* 1 natural nest (in situ)
* 25 nest relocated in Styrofoam coolers
* 9 nest relocated higher up the beach between markers 95-104
* 19 poached nests
* 1 nest saved by the Coast Guard and Police O.I.J.
Among the nests relocated in styrofoam coolers is one of green turtle (from 2 April). The others nests are from leatherbacks. No hawksbill have been seen yet.
The fist hatchlings are due between 1 and 8 May at marker 79.
Welcome to the Costa Rica 2017 expedition diary! My name is Ida Vincent and I will be your expedition leader. This will be my second year on this expedition and I look forward to being back at the Pacuare field station and working together with Latin America Sea Turtles (LAST).
The field station is located just behind the beach where the turtles nest and during our time in Pacuare we will work closely with the onsite biologist from LAST, Fabian Carrasco, who will be training us in sea turtle monitoring. Lucy Marcus, expedition leader in training, will be assisting me throughout the expedition and we all look forward to meeting you on 8 May.
Lucy and I will already be in Pacuare helping to prepare the field station for you arrival, however, Nicki Wheeler from LAST will be meeting you at 09.00 in the lobby of Hotel Santo Tomas. Make sure to be on time as our first night of patrols starts that very evening and there is a lot to learn prior.
Have another look through your dossier and check your packing list, remember that your head lamp needs to have a red light mode.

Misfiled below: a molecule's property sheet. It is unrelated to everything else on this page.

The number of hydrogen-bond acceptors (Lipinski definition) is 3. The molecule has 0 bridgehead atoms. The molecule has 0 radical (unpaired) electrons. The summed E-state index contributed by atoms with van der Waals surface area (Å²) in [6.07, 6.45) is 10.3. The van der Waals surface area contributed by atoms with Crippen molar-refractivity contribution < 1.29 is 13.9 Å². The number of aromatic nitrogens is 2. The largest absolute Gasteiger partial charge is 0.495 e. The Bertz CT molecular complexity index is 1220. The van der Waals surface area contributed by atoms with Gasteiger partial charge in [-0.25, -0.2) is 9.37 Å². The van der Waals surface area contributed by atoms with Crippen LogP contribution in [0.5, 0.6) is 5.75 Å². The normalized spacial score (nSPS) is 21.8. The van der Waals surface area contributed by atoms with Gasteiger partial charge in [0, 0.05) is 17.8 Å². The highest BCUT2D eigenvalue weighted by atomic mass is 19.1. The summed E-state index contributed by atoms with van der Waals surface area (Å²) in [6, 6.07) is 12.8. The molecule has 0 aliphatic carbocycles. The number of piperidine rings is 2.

Hopefully you will all have read the 2016 expedition report too, so you already know why we are there and do what we do. As you can read in the report, support from citizen scientists such as you is critical, so thank you for your support and see you in a couple of weeks!
This October saw the eighth expedition of Biosphere Expeditions’ annual coral reef survey of the Musandam Peninsula. Fifteen divers from all over the world (Canada, France, Germany, Oman, the UK and USA) spent a week of their holiday time to assist with reef conservation in Oman. Diving two or three times a day, they conducted surveys all over northern Musandam.
Dr. Jean-Luc Solandt, a coral reef expert from the Marine Conservation Society and the expedition’s chief scientist, summarises the expedition: “Our surveys have taken place during a particularly rich plankton bloom, so visibility in water has been quite low. Many sites hosted large numbers of snapper, way in excess of 1000 per kilometer square, which is encouraging. But the average size of the snapper is quite low, which indicates overfishing. Also, the large numbers of Diadema urchins continue to be a threat to the corals, because they are overgrazing the bedrock and base of some corals. Grouper (hammour) numbers are reasonable, but size ranges continue to be small due to overfishing, which is a worry, since only larger groupers can breed and produce more fish.”
Dr. Matthias Hammer, the founder and executive director of Biosphere Expeditions, this year led the expedition himself, “because we are now at a crucial stage of development in Musandam. The discussions we had with fishermen are encouraging. They have been told about and are respecting the Khor Hablain ‘closed area’, declared in 2013, where only line fishing is now permitted. We commend the government of Oman for its foresight in closing such a large area of the Musandam for all but line fishing. This is far-sighted and will surely help with the conservation of fish stocks and coral reef health around Musandam. However, Kumzari fishermen are concerned over illegal fishing from Iranian waters and believe this has resulted in significant catch declines in the past decade. We therefore encourage the Oman government to heed the fishermen’s concern and also continue its marine conservation efforts by putting marine conservation high on the agenda. After all, conservation management is essentially good overall management.”